Notwithstanding its inability to bring to book the major war criminals of our time, the ICC has busied itself with Africa. Of its 10 cases which the ICC currently lists on its website, nine are in Africa. Observers note that of the 39 people who have been indicted by the ICC, 38 are Africans. This vigorous pursuit of Africans by the ICC is contrasted with its approach when it comes to others engaged in war crimes. For example, on 5 July in 2013 the Comoros Islands referred a case for consideration to the ICC, since the boats which were in the peace flotilla to Gaza and which were attacked by the Israeli army were registered in the Comoros. On 6 November 2014, the ICC rejected the Comoros case on the grounds that it did not meet 'the legal requirements of the Rome Statute'. In reality, the ICC in Africa operates as the legal arm of the USA/EU/NATO axis and its role is to criminalise any opposition to the interference of these forces in Africa. Currently, the former president of Ivory Coast, Laurent Gbagbo, is being "tried" by the ICC in The Hague. His crime relates to his opposition to the French and UN intervention into the affairs of Ivory Coast following the elections in that country in 2010. The contested results of the November election that year proved to be the trigger for massive French and UN interference in Ivory Coast for the purposes of propelling their preferred candidate into power and for overthrowing the then government of Laurent Gbagbo which was viewed as unacceptable to the USA, Britain and France. Working closely with the troops of the so-called United Nations Operations in Cote d'Ivoire (UNOCI) which has been active in that country since 2004, the French troops overthrew the government of Laurent Gbagbo and installed their preferred candidate, Alassane Ouattara, a former IMF employee. Another case in point is that of Libya. In the lead up to the NATO attack on Libya and in order to facilitate it, the ICC rushed out indictments against Muammar Gaddafi and other leading members of the existing Libyan government. In this way, the ICC plays a key role in legitimising the attacks on Africa and criminalising any opposition to these attacks. Not surprisingly, the real war crimes that NATO committed in Libya, including the aggression itself, the ethnic cleansing of places such as Tawergha and the racist pogroms against West African migrants who were living in Libya at the time are of no concern to the ICC.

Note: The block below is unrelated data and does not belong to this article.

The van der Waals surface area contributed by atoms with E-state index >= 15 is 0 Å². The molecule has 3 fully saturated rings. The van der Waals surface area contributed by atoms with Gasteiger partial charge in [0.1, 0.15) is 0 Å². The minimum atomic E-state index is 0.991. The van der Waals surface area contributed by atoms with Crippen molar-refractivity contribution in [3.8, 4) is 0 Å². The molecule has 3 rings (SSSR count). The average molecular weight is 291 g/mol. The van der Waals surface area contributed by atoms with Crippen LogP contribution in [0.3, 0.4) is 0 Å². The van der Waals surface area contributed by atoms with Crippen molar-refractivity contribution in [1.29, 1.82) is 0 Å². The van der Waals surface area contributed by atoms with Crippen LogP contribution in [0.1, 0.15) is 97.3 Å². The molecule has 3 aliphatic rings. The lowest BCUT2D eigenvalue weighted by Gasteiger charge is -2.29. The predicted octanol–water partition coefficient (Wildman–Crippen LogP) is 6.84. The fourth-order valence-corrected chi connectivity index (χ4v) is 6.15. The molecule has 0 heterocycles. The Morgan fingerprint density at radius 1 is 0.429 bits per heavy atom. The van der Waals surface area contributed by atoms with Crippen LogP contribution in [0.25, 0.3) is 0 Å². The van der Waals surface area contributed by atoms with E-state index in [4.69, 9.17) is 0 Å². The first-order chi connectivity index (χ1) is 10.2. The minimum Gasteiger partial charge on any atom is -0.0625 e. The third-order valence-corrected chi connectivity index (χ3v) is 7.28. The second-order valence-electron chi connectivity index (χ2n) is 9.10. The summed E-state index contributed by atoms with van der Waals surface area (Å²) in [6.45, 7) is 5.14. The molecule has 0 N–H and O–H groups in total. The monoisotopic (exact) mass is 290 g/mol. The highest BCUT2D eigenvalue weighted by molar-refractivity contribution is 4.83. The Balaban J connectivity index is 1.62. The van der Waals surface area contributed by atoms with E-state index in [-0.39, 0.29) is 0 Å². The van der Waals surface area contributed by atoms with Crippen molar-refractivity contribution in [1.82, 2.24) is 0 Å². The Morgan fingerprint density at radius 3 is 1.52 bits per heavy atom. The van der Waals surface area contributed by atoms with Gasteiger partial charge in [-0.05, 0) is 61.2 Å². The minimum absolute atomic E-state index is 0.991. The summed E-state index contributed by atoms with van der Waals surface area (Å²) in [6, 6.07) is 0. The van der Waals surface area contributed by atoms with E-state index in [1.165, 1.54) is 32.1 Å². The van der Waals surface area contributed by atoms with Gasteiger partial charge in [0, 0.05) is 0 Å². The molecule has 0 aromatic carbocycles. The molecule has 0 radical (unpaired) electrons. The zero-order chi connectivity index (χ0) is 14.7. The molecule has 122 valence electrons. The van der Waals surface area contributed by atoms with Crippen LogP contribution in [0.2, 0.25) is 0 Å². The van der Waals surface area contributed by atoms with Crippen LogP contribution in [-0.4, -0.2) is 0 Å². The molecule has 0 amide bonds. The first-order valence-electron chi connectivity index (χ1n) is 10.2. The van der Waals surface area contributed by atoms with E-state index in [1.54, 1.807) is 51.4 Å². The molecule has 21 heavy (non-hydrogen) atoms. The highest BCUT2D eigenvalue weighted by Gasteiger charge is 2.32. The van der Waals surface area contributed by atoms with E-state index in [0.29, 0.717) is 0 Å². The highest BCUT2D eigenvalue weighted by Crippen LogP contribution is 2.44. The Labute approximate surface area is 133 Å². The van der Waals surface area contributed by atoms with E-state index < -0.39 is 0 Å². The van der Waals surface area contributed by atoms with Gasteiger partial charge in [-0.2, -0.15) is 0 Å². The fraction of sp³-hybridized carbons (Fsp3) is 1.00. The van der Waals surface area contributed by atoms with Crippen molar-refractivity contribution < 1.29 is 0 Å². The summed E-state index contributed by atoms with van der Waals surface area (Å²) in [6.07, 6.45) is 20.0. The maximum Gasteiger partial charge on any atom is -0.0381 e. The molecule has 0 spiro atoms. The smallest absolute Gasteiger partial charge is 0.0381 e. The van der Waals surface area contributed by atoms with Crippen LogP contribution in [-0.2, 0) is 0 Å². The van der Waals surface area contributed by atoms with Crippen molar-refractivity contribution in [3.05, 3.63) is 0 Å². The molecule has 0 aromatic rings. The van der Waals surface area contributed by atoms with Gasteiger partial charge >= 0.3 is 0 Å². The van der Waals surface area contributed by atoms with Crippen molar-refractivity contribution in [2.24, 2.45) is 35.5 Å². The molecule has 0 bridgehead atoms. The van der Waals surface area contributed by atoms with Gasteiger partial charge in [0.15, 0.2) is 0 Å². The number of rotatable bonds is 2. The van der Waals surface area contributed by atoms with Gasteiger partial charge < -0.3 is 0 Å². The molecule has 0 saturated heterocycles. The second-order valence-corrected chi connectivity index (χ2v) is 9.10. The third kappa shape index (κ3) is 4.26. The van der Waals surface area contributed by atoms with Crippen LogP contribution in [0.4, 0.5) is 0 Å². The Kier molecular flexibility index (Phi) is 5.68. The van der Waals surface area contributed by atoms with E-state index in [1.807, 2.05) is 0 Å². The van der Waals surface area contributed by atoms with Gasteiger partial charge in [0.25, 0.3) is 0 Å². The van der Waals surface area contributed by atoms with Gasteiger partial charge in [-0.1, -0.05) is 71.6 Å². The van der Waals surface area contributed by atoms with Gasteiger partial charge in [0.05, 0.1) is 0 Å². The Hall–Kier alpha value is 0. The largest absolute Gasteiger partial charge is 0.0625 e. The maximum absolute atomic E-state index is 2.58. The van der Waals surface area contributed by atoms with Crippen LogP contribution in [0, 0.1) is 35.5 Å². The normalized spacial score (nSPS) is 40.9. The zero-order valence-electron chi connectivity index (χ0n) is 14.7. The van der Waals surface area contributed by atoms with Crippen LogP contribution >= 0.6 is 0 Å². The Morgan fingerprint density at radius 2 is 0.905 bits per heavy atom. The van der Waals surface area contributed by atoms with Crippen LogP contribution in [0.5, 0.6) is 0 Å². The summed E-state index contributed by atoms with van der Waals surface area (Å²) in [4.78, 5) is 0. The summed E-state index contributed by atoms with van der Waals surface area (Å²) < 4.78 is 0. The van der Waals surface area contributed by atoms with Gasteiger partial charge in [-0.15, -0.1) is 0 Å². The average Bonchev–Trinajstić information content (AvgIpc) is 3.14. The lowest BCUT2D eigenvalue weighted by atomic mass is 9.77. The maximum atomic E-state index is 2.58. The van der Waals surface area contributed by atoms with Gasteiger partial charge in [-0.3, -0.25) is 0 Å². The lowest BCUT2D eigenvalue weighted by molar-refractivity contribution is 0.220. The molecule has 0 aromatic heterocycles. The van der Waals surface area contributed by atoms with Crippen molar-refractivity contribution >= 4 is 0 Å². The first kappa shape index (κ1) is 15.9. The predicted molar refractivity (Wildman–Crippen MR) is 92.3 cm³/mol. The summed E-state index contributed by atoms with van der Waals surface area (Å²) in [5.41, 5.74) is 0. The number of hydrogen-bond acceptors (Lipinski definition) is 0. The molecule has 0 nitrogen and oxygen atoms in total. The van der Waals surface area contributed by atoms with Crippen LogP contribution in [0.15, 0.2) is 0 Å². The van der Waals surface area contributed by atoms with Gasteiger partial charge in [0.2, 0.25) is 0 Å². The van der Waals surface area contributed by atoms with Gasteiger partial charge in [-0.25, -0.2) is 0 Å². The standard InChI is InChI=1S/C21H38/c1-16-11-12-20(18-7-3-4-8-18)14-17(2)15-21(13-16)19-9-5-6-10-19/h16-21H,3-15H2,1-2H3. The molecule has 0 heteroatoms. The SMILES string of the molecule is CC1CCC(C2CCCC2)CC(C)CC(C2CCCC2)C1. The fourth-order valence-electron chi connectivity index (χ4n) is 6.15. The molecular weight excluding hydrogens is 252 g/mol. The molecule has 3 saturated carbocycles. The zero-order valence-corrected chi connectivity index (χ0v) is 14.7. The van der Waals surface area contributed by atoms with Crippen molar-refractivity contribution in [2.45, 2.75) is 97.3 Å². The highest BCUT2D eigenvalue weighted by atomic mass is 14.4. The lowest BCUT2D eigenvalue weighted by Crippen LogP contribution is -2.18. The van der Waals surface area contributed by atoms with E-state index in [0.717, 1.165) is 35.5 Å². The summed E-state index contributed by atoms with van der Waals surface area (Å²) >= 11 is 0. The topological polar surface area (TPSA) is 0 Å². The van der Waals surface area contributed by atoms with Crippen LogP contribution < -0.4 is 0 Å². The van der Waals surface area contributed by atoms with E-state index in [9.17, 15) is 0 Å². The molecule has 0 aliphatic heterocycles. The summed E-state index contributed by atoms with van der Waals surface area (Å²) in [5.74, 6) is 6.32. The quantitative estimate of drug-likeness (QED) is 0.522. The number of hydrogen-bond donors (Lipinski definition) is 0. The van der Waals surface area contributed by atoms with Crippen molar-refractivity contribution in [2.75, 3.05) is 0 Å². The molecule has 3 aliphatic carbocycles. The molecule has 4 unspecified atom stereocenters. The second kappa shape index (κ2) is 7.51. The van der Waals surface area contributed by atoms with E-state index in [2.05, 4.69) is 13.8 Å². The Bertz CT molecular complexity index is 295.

Clearly recognising the dangerous role that the ICC plays with regard to Africa, there are growing moves on the continent to disentangle Africa from this organisation. In October 2015, South Africa withdrew from it and at the 26th annual assembly of the AU in Addis Ababa in January 2016, the organisation agreed to create a road map for the withdrawal of the AU member states from this organisation. This is a step to be applauded.